Google to end forced arbitration agreements for employees

Google to end forced arbitration agreements for employees

Google to end forced arbitration agreements for employees

Google is reforming how it deals with employee disputes.

The search giant then promised to make arbitration optional for individual cases of sexual harassment and assault, but staffers sought to have this extended.

That's the alternative legal system often used to settle matters out of court.

Last year, following mass employee walkouts, Google ended its much-loathed policy of forced arbitration for workers who complain about sexual harassment-Facebook swiftly followed suit.

In November, Google said that it would end forced arbitration for sexual harassment and assault cases, but that wasn't enough for some critics who said all kinds of cases should be covered.

After employee protests and a winter of discontent at Google LLC, the company today said it will end forced arbitration for all employees starting March 21.

The decision will not open the door to bringing lawsuits over previously-settled claims, said Google. The protest was announced in the wake of a New York Times article that alleged that not only does Google not take action against high-ranking employees found guilty of sexual misconduct, it sweeps the matter under the rug whilst granting a generous exit package to the violators. The share of workers employed under forced arbitration has roughly doubled since the early 2000s, giving fewer workers access to the courts for civil rights, family leave, and wage and hour claims.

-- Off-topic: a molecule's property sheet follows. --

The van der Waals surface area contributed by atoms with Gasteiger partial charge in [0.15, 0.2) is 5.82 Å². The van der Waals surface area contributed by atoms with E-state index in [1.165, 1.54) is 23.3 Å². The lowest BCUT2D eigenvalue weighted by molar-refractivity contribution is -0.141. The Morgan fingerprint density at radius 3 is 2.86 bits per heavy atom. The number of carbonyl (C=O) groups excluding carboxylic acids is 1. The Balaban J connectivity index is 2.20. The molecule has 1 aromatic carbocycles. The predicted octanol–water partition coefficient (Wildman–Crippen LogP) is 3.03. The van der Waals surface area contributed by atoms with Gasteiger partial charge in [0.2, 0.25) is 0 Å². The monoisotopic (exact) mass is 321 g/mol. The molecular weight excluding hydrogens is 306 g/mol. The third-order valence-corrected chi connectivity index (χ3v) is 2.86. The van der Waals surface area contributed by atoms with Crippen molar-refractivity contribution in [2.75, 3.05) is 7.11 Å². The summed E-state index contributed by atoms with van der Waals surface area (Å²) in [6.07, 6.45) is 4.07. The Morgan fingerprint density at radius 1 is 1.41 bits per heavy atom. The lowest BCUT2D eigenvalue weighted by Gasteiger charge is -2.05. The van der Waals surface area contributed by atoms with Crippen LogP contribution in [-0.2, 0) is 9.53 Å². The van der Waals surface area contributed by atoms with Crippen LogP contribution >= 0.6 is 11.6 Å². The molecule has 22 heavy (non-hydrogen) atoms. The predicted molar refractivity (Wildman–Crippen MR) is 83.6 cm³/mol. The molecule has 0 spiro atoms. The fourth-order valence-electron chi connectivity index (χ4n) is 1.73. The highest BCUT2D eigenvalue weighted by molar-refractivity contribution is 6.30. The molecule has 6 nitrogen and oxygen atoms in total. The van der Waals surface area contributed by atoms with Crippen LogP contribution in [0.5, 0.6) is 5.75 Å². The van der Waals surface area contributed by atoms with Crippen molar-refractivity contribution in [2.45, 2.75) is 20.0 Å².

Google's turnaround on arbitration follows months of employee criticism of the practice; 20,000 employees took part in a November walkout that drew worldwide attention. But it will not require vendors to change their own contracts, meaning some workers could still be held to the previous standard. Companies like forced arbitration because it helps avoid large, costly lawsuits that lead to big payouts for workers.

"This victory never would have happened if workers hadn't banded together, supported one another, and walked out". In today's announcement, the organization said it would expand that policy to present and future workers in any type of dispute.

Mandatory arbitration remains a common policy for many companies, with the Economic Policy Institute, a nonprofit think tank, finding that more than 60 million American employeesworked under the agreements.

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